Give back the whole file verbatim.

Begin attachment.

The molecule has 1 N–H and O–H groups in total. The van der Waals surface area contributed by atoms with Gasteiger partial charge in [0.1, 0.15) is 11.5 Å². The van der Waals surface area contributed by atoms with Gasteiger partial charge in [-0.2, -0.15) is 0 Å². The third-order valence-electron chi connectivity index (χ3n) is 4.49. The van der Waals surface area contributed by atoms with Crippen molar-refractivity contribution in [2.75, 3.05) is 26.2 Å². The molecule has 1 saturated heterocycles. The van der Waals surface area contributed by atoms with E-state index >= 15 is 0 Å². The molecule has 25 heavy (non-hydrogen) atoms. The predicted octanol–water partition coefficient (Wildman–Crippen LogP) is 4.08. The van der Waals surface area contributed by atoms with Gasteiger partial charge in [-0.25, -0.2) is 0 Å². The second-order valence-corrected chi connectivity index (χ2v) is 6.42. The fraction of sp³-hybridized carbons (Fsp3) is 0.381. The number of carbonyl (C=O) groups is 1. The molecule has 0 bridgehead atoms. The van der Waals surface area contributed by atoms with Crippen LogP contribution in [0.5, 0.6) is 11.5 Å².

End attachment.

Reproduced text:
The molecule has 1 N–H and O–H groups in total. The van der Waals surface area contributed by atoms with Gasteiger partial charge in [0.1, 0.15) is 11.5 Å². The van der Waals surface area contributed by atoms with Gasteiger partial charge in [-0.2, -0.15) is 0 Å². The third-order valence-electron chi connectivity index (χ3n) is 4.49. The van der Waals surface area contributed by atoms with Crippen molar-refractivity contribution in [2.75, 3.05) is 26.2 Å². The molecule has 1 saturated heterocycles. The van der Waals surface area contributed by atoms with E-state index >= 15 is 0 Å². The molecule has 25 heavy (non-hydrogen) atoms. The predicted octanol–water partition coefficient (Wildman–Crippen LogP) is 4.08. The van der Waals surface area contributed by atoms with Gasteiger partial charge in [-0.25, -0.2) is 0 Å². The second-order valence-corrected chi connectivity index (χ2v) is 6.42. The fraction of sp³-hybridized carbons (Fsp3) is 0.381. The number of carbonyl (C=O) groups is 1. The molecule has 0 bridgehead atoms. The van der Waals surface area contributed by atoms with Crippen LogP contribution in [0.5, 0.6) is 11.5 Å².